Longfield questions whether a rise in referrals would happen at all, while dismissing fears of a slight initial rise in favour of increased protection of children.

She says: “I don’t think we would have an avalanche of reports – we may do at first, but that would even itself out – and would mean we are protecting those children where failures have been identified.”

Training is key

Meanwhile, despite differing opinions on the introduction of mandatory reporting, both Crocker and Longfield say it will not effectively protect children unless it is introduced alongside greater support for both victims and professionals.

According to Crocker, ADCS believes that “the most common reason people do not report abuse and neglect is because they don’t recognise it for what it is”.

“We need to ensure all professionals, and communities, are aware of the signs of child abuse and how best to raise concerns with the appropriate agency,” he says.

“If a change in law was introduced, it would need to be fully funded by the government as a new burden.”

The inquiry’s report highlights gaps in training for professionals working with children, noting that “many victims and survivors suggested that people who work with children should be better trained and supported to identify signs of child sexual abuse, such as physical symptoms or changes in behaviour”.

Longfield backs these calls, adding: “Making reporting of child sexual abuse mandatory is something that has to be done, not necessarily as a stand-alone thing – that won’t work. It needs to be part of reshaping a wider system that supports the child, including training for professionals in how to spot signs of child sexual abuse.”

Loughton also agrees that improved training on spotting the signs of child sexual abuse is needed, but warns that “mandatory reporting takes away the ability for social workers, highly skilled and well-trained professionals, to trust their gut instinct”.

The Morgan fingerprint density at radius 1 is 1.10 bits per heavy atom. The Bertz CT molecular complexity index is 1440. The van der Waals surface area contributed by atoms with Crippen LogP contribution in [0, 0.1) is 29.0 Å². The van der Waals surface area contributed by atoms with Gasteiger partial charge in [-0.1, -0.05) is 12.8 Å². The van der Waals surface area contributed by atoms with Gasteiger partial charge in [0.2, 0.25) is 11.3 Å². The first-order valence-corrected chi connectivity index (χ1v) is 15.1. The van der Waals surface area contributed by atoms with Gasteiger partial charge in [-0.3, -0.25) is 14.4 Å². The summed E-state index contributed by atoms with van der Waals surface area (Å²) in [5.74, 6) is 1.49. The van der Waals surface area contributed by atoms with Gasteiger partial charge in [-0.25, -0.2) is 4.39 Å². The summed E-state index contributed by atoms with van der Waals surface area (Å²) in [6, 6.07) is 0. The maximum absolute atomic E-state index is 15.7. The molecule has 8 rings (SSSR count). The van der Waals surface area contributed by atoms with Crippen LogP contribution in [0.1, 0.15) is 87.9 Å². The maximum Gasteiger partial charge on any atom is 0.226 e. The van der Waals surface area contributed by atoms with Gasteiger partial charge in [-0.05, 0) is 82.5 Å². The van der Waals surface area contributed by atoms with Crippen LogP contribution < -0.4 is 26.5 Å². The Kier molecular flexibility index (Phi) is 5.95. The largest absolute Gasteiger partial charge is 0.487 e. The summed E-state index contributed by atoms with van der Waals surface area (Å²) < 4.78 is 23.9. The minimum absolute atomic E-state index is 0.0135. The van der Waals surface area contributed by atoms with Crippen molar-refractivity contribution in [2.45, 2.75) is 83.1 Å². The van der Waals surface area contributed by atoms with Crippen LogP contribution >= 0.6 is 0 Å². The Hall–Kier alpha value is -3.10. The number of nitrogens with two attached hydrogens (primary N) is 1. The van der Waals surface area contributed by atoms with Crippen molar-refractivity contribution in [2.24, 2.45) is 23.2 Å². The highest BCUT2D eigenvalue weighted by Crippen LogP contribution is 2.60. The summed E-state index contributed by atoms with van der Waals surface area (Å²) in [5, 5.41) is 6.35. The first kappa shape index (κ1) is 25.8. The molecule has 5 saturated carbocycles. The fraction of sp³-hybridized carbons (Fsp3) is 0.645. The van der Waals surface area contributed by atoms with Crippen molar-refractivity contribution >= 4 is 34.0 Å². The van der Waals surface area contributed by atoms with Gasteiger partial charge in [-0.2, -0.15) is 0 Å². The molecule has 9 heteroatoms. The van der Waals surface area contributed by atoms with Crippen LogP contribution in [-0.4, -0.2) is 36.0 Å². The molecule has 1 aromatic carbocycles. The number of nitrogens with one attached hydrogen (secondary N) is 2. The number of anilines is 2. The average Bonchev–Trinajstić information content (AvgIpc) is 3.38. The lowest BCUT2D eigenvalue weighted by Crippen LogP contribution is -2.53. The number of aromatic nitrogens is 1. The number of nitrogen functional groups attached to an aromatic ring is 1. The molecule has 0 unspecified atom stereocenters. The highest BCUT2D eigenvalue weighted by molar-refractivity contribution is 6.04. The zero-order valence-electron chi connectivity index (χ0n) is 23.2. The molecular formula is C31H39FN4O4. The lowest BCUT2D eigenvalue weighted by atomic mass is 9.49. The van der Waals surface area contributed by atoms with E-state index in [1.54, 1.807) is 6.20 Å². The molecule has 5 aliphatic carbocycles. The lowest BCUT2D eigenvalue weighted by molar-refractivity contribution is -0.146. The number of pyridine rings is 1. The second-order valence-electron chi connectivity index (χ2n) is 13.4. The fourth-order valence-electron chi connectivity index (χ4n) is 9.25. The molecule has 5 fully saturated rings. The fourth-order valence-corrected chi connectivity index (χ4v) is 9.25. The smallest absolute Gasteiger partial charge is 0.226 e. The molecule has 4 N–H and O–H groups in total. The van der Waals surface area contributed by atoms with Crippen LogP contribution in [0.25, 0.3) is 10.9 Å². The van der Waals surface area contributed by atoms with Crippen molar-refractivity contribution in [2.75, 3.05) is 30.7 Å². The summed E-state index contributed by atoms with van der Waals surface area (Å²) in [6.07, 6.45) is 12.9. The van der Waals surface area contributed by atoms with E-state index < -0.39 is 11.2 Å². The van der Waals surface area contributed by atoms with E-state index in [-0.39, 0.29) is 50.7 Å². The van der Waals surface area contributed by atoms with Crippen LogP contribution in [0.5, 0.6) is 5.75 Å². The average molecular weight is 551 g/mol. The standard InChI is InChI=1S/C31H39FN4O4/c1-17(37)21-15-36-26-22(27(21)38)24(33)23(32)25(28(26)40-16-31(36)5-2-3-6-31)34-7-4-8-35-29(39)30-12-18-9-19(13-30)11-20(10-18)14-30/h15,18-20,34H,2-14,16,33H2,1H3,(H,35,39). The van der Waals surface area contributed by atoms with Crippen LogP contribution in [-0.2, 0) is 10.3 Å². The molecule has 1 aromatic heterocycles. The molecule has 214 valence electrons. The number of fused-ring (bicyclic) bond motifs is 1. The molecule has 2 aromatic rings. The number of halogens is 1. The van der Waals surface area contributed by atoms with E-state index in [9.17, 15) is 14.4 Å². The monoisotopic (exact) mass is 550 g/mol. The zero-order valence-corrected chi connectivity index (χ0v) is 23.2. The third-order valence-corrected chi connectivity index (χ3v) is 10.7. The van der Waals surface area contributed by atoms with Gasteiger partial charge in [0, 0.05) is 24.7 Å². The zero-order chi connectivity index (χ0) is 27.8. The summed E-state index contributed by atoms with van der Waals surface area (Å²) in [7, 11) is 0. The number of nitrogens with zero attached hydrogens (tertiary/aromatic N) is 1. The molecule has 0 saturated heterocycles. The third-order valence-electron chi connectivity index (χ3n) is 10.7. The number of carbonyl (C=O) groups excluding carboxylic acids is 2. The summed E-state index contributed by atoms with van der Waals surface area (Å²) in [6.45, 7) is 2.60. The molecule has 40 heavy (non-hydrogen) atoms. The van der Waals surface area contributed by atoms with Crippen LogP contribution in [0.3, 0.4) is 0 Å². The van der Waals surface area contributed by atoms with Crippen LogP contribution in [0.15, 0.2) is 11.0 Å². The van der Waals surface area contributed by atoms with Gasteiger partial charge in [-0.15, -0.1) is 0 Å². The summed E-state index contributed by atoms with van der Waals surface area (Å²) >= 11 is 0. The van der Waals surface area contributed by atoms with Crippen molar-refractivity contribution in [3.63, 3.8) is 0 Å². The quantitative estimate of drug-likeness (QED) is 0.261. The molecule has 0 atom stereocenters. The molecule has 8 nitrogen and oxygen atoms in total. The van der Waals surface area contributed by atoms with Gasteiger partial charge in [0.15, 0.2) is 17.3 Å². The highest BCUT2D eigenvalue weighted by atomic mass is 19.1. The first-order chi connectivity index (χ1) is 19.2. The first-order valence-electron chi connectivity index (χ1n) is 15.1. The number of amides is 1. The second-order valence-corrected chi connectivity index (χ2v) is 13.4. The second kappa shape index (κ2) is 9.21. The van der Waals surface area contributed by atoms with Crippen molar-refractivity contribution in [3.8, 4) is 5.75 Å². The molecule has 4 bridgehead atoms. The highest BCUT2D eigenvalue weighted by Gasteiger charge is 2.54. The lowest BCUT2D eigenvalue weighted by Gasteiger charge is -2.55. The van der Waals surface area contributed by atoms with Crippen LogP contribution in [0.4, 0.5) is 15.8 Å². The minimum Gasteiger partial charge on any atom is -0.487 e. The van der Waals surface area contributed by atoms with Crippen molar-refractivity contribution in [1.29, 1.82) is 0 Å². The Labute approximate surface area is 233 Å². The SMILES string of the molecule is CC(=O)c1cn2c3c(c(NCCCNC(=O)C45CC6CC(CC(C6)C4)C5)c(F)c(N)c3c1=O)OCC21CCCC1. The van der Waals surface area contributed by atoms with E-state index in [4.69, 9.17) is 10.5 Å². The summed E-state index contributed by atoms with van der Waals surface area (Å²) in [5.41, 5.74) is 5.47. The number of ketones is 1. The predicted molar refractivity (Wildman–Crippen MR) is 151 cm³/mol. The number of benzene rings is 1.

He adds: “People will start to report things that go against their instincts because they have been threatened with sanctions. It’s an unnecessary pressure on already over-stretched social workers that will lead them to burn out.”

Complex issue

A number of charities and local government organisations contacted by CYP Now about mandatory reporting said they are currently in talks around whether or not to support the decision.

Speaking anonymously, one local government leader says discussions are taking place to weigh up the gravity of IICSA’s findings against fears that mandatory reporting could “overwhelm an already over–stretched system”.

Others, say that are likely to fall on the side of no mandation but better training.

“Social workers actually have very limited training on child sexual abuse unless they opt in, so if this is going to be mandated we need the training to go with it,” says another, while some raise questions around a need to reduce stigma around child sexual abuse.

Jay raises the point in her foreword to the report, saying: “As a society, we do not want to talk about child sexual abuse. It is too difficult, too painful, regrettably a taboo subject for many.”

While more consideration is needed around whether mandatory reporting of child sexual abuse is necessary, as Longfield reiterates, it cannot be the only measure brought forward from the report. “It needs to be part of reshaping a wider system that supports the child.”

Experts agree that while it is now down to the government to respond to the report, they must ensure plans arising from it are underpinned by sufficient support for professionals to help vulnerable children in the best way possible.

Key recommendation: Mandatory reporting

The inquiry recommends that the UK government and Welsh Government introduce legislation which places certain individuals – “mandated reporters” – under a statutory duty to report child sexual abuse: where they receive a disclosure of child sexual abuse from a child or perpetrator; witness a child being sexually abused or observe recognised indicators of child sexual abuse.

It lists any person working in regulated activity in relation to children (under the Safeguarding and Vulnerable Groups Act 2006); any person working in a position of trust (as defined by the Sexual Offences Act 2003); and police officers as so-called mandated reporters.

This includes those working in children’s social care, in schools and in youth services, including as volunteers, and defines child sexual abuse as “any act that would be an offence under the Sexual Offences Act 2003 where the alleged victim is a child under the age of 18”, except cases where the child is aged 13-16 and has not been harmed, the relationship appears consensual and there is no difference of maturity or capacity between the child and alleged perpetrator, unless the perpetrator is in a position of trust.

Mandated reporters who fail to report sexual abuse based on a disclosure from a child or perpetrator or where they have witnessed abuse to either children’s social care services or the police “as soon as it reasonably practicable” would have committed a criminal offence if the recommendation is implemented.